Bore roughness and tone

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Re: Bore roughness and tone

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I believe horsetail was also used for scrubbing pots back in the day.
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Re: Bore roughness and tone

Post by skap »

Some time ago I asked here about bubinga wood. Despite uniformly discouraging answers,
I still bought the baroque one-keyed flute I was looking at (mainly because
it was a bargain, but also since I already trusted the maker). When the
instrument arrived and I saw (and felt with my finger) how rough the bore was,
my heart sank. I still oiled it and left it like that for many hours, I
wasn't inpatient to try it anymore. When I finally tried it, though, I rejoiced:
it was responding beautifully. Daily oiling the first 3 weeks and vigorous wiping
after playing made the bore much smoother, then I even used some extra fine/soft
scouring metal sponges that I had available, to get rid of that fluffy feeling
that the bore had in some places. It still can be characterized as "moon surface"
today, I guess. If it caused some improvement in response, it is imperceptible to
me, but I was fully satisfied from the start, so... I have the exactly same model
in Delrin, made by the exactly same maker: I don't feel any difference in response,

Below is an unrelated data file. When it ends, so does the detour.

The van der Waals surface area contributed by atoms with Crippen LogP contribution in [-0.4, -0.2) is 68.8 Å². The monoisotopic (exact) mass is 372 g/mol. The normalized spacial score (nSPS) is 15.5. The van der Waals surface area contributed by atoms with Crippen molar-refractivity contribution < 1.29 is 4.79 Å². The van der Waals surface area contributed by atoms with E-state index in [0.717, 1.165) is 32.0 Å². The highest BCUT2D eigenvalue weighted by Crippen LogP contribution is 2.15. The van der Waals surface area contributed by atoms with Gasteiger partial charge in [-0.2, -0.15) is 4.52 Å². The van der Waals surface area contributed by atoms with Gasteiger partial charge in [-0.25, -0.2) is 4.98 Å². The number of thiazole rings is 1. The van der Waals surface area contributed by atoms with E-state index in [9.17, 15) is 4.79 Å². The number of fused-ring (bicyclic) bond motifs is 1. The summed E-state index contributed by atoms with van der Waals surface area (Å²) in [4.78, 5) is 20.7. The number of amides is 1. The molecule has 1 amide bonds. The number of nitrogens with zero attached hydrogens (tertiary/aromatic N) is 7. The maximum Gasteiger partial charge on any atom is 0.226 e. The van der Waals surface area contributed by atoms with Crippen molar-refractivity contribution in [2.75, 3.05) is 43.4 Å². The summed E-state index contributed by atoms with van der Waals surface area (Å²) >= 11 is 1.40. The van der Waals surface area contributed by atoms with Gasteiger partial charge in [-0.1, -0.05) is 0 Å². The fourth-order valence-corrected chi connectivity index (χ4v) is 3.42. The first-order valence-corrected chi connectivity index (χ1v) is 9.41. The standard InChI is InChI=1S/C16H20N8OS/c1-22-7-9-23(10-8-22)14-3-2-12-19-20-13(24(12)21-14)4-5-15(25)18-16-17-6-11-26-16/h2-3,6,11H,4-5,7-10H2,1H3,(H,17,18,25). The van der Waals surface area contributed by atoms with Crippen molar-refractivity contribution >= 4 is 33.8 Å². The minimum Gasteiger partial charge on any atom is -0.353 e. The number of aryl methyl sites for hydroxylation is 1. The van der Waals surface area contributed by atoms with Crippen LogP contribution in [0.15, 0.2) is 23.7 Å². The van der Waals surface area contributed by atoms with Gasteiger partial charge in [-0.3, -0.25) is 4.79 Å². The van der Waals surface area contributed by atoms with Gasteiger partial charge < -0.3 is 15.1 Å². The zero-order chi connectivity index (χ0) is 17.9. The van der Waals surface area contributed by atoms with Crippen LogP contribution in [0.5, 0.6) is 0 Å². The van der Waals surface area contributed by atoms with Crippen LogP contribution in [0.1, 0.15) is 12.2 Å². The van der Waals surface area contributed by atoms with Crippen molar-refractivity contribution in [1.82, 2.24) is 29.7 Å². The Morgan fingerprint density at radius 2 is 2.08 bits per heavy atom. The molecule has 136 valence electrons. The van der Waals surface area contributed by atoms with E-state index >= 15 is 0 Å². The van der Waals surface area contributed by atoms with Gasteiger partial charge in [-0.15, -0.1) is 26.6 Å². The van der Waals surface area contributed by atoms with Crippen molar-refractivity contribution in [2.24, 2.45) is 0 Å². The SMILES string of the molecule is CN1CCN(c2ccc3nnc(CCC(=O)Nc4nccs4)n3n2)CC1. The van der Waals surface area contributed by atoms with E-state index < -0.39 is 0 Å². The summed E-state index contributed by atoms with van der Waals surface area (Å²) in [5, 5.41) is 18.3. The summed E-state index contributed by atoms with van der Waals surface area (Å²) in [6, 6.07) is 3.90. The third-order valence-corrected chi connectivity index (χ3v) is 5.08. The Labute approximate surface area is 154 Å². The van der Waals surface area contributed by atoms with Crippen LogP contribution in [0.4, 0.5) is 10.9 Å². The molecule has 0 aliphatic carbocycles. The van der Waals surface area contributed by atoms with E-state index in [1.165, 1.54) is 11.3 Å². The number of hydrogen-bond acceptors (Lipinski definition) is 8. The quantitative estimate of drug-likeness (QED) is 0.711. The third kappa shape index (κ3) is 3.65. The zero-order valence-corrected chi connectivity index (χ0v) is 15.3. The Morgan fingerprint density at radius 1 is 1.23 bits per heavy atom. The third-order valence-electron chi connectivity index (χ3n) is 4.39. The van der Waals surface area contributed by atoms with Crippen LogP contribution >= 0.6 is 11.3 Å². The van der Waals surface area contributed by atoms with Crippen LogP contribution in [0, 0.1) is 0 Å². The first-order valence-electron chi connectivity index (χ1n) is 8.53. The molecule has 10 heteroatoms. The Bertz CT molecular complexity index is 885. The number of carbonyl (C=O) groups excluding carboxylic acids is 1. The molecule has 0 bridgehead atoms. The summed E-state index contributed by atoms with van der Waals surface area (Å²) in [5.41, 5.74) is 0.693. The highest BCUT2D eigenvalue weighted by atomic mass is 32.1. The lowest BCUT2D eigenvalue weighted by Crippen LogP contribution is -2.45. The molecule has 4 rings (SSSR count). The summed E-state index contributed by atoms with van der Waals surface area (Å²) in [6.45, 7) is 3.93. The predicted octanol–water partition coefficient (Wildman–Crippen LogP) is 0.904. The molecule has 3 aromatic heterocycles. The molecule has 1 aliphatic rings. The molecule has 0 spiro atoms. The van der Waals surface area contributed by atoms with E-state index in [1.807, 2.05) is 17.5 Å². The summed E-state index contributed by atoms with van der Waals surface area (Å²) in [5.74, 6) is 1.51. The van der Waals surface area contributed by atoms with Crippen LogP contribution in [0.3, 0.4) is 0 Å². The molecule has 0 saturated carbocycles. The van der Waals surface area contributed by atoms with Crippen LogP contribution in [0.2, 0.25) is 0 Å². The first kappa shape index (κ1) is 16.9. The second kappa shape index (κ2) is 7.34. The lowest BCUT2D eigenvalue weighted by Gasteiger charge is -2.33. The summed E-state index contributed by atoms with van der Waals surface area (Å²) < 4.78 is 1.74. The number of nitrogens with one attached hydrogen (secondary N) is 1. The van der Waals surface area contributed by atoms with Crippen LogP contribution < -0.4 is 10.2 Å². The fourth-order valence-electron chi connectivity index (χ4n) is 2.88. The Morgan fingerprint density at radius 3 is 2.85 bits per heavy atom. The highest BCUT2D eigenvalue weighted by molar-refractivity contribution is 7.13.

but the tone is entirely different, and the bubinga's tone was really a relief for
my ears after Delrin: mellow and rich, a tone you never get tired of (which I
cannot say about Delrin, unfortunately).

By the way my Delrin flute's bore is not particularly smooth, probably on purpose,
but I doubt it has any impact on its tone in reality. As to the response, it doesn't
seem to be significant either : my other flutes (blackwood and ebony) with perfectly
smooth bores feel very comparable (different model and makers, though, so comparison
is not fair, of course).

Terry McGee's bore roughness evolution theory sounds very interesting.
Is boxwood really impossible to be made as smooth as blackwood ?
I didn't know that. I thought the difference in tone was due to different densities.
Also, Delrin could be made sound more like wood by simply roughening the flute's bore
(with medium sandpaper ?), in this case? Too good to be true, in my opinion.

I had a different theory to explain the drastic difference between wood and plastics
(acoustical properties-wise). Delrin has an elasticity modulus of 3.5 GPa, and this